2009-09-21 20:42:48 UTC
Permalink
Post by Charles Oliver Nutter
Types from Java will not auto-coerce
This will prevent Monkeybars apps from upgrading without some big changes.
Since a Monkeybars app gets its own standalone JRuby, I'm not too worried
about changes that aren't backwards compatible. I'm sure this will be
similar for any app that must integrate heavily with Java.
I think this is the most contentious aspect and we are meeting
tomorrow face-to-face to try and hammer out what will break and what
we can do to mitigate any breakage. Worst-case we just put the
contentious stuff into a flag as a way to let people test against what
will come in the future (and not release for 1.4). If we do a few
things, then things may not cause much/if-any breakage. We need to
cover more test cases.

If you can give us any test cases which you think this will break it
will be helpful in our discussions tomorrow...
Is there a way we can have a smart proxy vs. a dumb proxy? With the talks
I've done people seem mostly interested in how trivial it is to bind to Java
in JRuby. While having to do to_ruby or something similar on any Java proxy
isn't a ton of work, it's no longer as simple as just dropping in the Java
object and running with it.
We will brainstorm on this one a bit, but if we can make all Ruby core
types aware of common "it should work" Java types then we may not have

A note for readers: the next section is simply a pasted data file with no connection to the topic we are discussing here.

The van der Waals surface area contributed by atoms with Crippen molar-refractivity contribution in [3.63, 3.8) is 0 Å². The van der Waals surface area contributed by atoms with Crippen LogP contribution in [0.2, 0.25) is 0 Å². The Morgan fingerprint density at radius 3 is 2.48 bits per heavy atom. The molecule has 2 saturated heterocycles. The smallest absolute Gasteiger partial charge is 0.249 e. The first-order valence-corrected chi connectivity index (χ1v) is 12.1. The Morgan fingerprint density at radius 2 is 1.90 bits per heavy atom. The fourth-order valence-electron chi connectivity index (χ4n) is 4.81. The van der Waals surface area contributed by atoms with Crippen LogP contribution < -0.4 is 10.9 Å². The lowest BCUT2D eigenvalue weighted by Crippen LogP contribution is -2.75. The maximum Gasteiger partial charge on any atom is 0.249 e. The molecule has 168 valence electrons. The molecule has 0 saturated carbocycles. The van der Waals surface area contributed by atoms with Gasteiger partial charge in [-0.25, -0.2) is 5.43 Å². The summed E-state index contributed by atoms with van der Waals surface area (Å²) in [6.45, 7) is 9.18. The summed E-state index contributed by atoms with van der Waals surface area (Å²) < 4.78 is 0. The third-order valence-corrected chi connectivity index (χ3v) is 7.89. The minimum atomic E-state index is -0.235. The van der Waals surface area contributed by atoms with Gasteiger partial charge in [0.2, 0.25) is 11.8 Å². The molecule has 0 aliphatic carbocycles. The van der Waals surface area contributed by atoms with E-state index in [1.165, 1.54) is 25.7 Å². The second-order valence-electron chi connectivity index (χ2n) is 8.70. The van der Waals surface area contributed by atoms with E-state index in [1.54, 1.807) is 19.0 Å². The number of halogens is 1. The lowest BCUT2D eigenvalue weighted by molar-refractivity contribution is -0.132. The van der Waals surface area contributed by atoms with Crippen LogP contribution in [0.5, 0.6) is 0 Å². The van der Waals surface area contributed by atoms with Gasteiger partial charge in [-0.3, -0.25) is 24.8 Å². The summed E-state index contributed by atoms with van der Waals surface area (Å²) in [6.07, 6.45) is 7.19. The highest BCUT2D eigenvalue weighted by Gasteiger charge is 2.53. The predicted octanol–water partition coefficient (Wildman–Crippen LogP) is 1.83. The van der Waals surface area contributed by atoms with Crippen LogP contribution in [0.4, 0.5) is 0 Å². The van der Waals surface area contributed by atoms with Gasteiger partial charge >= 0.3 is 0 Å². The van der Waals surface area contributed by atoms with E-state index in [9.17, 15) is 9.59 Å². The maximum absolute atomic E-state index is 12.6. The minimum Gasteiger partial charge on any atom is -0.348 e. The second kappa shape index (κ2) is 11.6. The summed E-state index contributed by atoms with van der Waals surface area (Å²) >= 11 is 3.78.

an actual need for explicit coercion. For example, if
RubyFixnum.op_plus(...) accepts a version which works with
java.lang.Number (and subtypes) then things will work for + out of the
box and not break older code.

It is possible to load a Java class as smart versus dumb as a solution
too. It could work. Is it a good idea? Is it confusing to have
different semantics for this mixed together (like two Java object one
with dumb and the other smart)? ...

-Tom
--
blog: http://blog.enebo.com twitter: tom_enebo
mail: tom.enebo-***@public.gmane.org

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Logan Barnett
2009-09-22 02:53:29 UTC
Permalink
Post by Thomas E Enebo
We will brainstorm on this one a bit, but if we can make all Ruby core
types aware of common "it should work" Java types then we may not have
an actual need for explicit coercion. For example, if
RubyFixnum.op_plus(...) accepts a version which works with
java.lang.Number (and subtypes) then things will work for + out of the
box and not break older code.
How does everyone feel about leveraging some more duck-typing in Ruby?
Maybe this was mentioned already, but I'll just repeat it if that's
the case:

I often have code that could be simplified to something like this:
yell_text_field.text = yell_text_field.text.upcase

I really don't care that it's a String, just that it behaves like a
String (:
I'm not sure if that's a lot of work or not, but if that can be
achieved then it really doesn't matter what's being passed around.
Maybe these objects would also respond to kind_of? in a cheating
manner (Java's String returns true when asked if kind_of? a Ruby
String), but I'm not convinced that's a super great idea.

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Charles Oliver Nutter
2009-09-22 12:49:51 UTC
Permalink
How does everyone feel about leveraging some more duck-typing in Ruby? Maybe
yell_text_field.text = yell_text_field.text.upcase
I really don't care that it's a String, just that it behaves like a String
In the current case, of course, yell_text_field.text auto-coerces back
to a Ruby String, which can then upcase and be re-coerced back to a
Java string for the assignment. The trouble there is that instead of
one new string being constructed (for .upcase) we actually construct
three (the other two being the coerced products).

In the proposed newer case, the .text call should just return a Java
String, which could certainly support all of Ruby String's
non-mutating operation. The result in this case would be that we only